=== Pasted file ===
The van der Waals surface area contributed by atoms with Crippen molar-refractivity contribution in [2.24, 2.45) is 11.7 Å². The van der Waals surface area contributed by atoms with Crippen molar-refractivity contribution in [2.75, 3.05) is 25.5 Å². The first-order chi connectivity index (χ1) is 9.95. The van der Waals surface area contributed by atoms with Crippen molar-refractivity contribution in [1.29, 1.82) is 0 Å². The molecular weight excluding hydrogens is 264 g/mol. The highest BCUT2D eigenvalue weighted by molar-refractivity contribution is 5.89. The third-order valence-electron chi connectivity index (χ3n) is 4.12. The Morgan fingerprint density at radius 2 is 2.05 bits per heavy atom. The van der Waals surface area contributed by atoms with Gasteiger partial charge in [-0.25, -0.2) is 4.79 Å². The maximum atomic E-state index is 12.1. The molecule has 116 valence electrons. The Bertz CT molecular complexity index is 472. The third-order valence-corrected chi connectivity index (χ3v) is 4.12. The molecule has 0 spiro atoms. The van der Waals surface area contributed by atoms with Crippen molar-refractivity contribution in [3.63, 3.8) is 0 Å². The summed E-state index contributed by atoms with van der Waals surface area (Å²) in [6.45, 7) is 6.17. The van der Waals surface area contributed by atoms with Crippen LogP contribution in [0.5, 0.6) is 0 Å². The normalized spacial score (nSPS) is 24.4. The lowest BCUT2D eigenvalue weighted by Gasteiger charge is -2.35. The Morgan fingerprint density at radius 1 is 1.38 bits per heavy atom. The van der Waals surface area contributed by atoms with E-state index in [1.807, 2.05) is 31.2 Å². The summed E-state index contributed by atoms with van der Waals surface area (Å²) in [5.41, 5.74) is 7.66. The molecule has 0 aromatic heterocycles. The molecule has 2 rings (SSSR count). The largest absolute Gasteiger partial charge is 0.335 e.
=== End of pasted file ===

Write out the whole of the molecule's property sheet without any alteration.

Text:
The van der Waals surface area contributed by atoms with Crippen molar-refractivity contribution in [2.24, 2.45) is 11.7 Å². The van der Waals surface area contributed by atoms with Crippen molar-refractivity contribution in [2.75, 3.05) is 25.5 Å². The first-order chi connectivity index (χ1) is 9.95. The van der Waals surface area contributed by atoms with Crippen molar-refractivity contribution in [1.29, 1.82) is 0 Å². The molecular weight excluding hydrogens is 264 g/mol. The highest BCUT2D eigenvalue weighted by molar-refractivity contribution is 5.89. The third-order valence-electron chi connectivity index (χ3n) is 4.12. The Morgan fingerprint density at radius 2 is 2.05 bits per heavy atom. The van der Waals surface area contributed by atoms with Gasteiger partial charge in [-0.25, -0.2) is 4.79 Å². The maximum atomic E-state index is 12.1. The molecule has 116 valence electrons. The Bertz CT molecular complexity index is 472. The third-order valence-corrected chi connectivity index (χ3v) is 4.12. The molecule has 0 spiro atoms. The van der Waals surface area contributed by atoms with Crippen molar-refractivity contribution in [3.63, 3.8) is 0 Å². The summed E-state index contributed by atoms with van der Waals surface area (Å²) in [6.45, 7) is 6.17. The van der Waals surface area contributed by atoms with Crippen LogP contribution in [0.5, 0.6) is 0 Å². The normalized spacial score (nSPS) is 24.4. The lowest BCUT2D eigenvalue weighted by Gasteiger charge is -2.35. The Morgan fingerprint density at radius 1 is 1.38 bits per heavy atom. The van der Waals surface area contributed by atoms with E-state index in [1.807, 2.05) is 31.2 Å². The summed E-state index contributed by atoms with van der Waals surface area (Å²) in [5.41, 5.74) is 7.66. The molecule has 0 aromatic heterocycles. The molecule has 2 rings (SSSR count). The largest absolute Gasteiger partial charge is 0.335 e.